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Attorney: City Ignoring Residents Near Caroline Underpass

They watched their front yards slide away when a retaining wall collapsed at the Caroline Underpass ten days ago, and while residents in four homes were evacuated and helped by the Red Cross in the hours immediately after, some of them said Monday that they haven't heard a peep from Covington City Hall since.

Attorney Gailen Bridges, representing one of the property owners, said that he has reached out to city officials to no avail.

The wall collapsed either before or after a water main broke on Caroline Avenue on Friday, December 13. A gas leak followed. Four homes were directly impacted and eight residents were forced to leave the area where the road was being repaired after years of trouble. The road, which had been closed to through traffic for month, was just days away from reopening. It will now be longer before traffic flows again through the underpass, an important artery when railroad traffic stymies commuters on busy Decoursey Avenue.

The inconvenience to motorists aside, Bridges said the residents have not been addressed by City Hall. "There has been no communication, concern expressed, checking on well-bring, providing for out-of-pocket expenses, or alternate lodging offers by any entity associated with this disaster," Bridges said.

Assistant City Manager and City Solicitor Frank Warnock said last week that the issue of who's responsible for the damages could be headed to court, but that the City would be moving forward anyway on repairs, likely sharing the costs with the Northern Kentucky Water District.

City officials also said Monday that the residents have been contacted.

City Engineer Mike Yeager, who has been the public face on the issue of Caroline Avenue, said Warnock has been in regular contact with the residents for the past two weeks and that he doesn't know why Bridges or the residents would say otherwise.

Yeager said work is already underway on repairs and that a geotechnical engineer is analyzing data collected from far beneath the surface of the road. Utility plans are scheduled for Friday in anticipation of those services being ready for when the wall is rebuilt.

"We're trying to get them back in their houses as soon as possible," Yeager said. "We're hoping in January."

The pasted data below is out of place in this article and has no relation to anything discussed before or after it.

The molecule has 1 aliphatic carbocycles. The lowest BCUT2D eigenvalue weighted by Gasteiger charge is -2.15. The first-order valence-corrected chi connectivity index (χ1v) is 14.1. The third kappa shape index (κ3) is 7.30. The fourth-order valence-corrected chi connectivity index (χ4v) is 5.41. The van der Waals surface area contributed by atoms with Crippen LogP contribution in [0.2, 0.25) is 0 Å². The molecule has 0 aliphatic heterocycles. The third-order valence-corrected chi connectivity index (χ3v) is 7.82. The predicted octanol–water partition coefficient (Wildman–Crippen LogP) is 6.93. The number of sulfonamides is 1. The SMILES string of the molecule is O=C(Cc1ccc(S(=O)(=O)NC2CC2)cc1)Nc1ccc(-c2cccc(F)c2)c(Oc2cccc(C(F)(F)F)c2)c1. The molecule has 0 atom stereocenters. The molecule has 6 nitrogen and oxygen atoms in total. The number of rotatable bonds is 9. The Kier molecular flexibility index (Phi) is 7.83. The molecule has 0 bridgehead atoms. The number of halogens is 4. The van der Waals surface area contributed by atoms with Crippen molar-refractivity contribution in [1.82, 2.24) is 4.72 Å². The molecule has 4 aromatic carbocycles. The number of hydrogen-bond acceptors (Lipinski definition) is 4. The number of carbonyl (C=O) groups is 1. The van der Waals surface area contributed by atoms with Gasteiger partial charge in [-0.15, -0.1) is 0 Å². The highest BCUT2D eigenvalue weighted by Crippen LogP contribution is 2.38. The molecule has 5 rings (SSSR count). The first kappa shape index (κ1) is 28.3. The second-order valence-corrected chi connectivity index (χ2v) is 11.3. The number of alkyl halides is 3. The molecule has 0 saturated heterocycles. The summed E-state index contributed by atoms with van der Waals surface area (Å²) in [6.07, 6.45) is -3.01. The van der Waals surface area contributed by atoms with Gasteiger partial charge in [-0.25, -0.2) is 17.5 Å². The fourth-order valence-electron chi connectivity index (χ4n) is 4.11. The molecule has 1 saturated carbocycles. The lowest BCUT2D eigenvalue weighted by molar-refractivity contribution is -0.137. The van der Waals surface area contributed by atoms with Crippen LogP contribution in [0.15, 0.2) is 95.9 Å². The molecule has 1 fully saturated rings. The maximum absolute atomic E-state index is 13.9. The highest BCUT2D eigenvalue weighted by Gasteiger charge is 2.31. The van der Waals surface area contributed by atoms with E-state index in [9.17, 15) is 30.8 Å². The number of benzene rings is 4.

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"It is time for someone to step up and be the adult in this situation and stop pointing fingers and take control and remedy this situation and sort out the blame at a later time," Bridges said. "Peoples' lives and safety are involved here. People join together into cities and pay taxes so that there can be a safety net if a disaster strikes."

Meanwhile, some emotional residents stood by Bridges, demanding answers. "I'm a very unhappy person," said Margaret "Peggy" Owings, 80, who owns two of the affected properties and has lived in one of them since 1942. "Here we stand out here freezing, asking for help."

She's living with a nephew but would rather be home. "Let me back in this damn place or tear it down and let me rebuild," she said. Neighbors Judy Hite and Mary Turner also asked for help as they are forced to live elsewhere. Turner is off work from Thomas More College due to the holiday but returns in January and is concerned about how to get there from her temporary residence in Independence.

Loretta Burress, whose son lives in a house adjacent to the four affected, said her son's property is also starting to slide.

As of Monday, there were no announced plans of legal action against the City or any other entity, Bridges said.

"We're trying it in the court of public opinion," Bridges said. "If that doesn't work, we'll try it in a court of law."

Story & photos by Michael Monks, editor & publisher of The River City News